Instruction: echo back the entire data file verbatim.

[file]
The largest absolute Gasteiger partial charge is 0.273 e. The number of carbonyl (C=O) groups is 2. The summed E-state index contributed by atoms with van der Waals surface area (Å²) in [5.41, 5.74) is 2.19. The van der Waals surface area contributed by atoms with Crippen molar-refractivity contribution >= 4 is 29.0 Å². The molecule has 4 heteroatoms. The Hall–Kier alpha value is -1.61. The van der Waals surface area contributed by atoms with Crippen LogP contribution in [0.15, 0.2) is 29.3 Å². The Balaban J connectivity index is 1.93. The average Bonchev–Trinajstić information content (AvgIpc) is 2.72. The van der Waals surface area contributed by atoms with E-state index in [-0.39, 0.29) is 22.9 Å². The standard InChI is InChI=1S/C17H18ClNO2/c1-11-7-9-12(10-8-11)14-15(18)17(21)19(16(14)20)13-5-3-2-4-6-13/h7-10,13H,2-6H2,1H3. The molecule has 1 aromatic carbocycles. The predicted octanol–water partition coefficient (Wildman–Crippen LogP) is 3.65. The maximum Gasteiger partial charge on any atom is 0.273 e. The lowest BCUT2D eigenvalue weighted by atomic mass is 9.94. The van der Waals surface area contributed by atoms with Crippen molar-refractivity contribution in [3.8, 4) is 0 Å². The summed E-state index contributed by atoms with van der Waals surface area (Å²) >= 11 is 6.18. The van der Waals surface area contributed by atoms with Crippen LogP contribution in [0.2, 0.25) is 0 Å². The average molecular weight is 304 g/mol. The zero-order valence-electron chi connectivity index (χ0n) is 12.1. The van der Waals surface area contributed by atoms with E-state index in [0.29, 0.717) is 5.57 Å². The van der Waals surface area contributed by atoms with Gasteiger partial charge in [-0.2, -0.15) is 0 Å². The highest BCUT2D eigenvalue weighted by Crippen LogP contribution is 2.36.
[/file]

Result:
The largest absolute Gasteiger partial charge is 0.273 e. The number of carbonyl (C=O) groups is 2. The summed E-state index contributed by atoms with van der Waals surface area (Å²) in [5.41, 5.74) is 2.19. The van der Waals surface area contributed by atoms with Crippen molar-refractivity contribution >= 4 is 29.0 Å². The molecule has 4 heteroatoms. The Hall–Kier alpha value is -1.61. The van der Waals surface area contributed by atoms with Crippen LogP contribution in [0.15, 0.2) is 29.3 Å². The Balaban J connectivity index is 1.93. The average Bonchev–Trinajstić information content (AvgIpc) is 2.72. The van der Waals surface area contributed by atoms with E-state index in [-0.39, 0.29) is 22.9 Å². The standard InChI is InChI=1S/C17H18ClNO2/c1-11-7-9-12(10-8-11)14-15(18)17(21)19(16(14)20)13-5-3-2-4-6-13/h7-10,13H,2-6H2,1H3. The molecule has 1 aromatic carbocycles. The predicted octanol–water partition coefficient (Wildman–Crippen LogP) is 3.65. The maximum Gasteiger partial charge on any atom is 0.273 e. The lowest BCUT2D eigenvalue weighted by atomic mass is 9.94. The van der Waals surface area contributed by atoms with Crippen molar-refractivity contribution in [3.8, 4) is 0 Å². The summed E-state index contributed by atoms with van der Waals surface area (Å²) >= 11 is 6.18. The van der Waals surface area contributed by atoms with Crippen LogP contribution in [0.2, 0.25) is 0 Å². The average molecular weight is 304 g/mol. The zero-order valence-electron chi connectivity index (χ0n) is 12.1. The van der Waals surface area contributed by atoms with E-state index in [0.29, 0.717) is 5.57 Å². The van der Waals surface area contributed by atoms with Gasteiger partial charge in [-0.2, -0.15) is 0 Å². The highest BCUT2D eigenvalue weighted by Crippen LogP contribution is 2.36.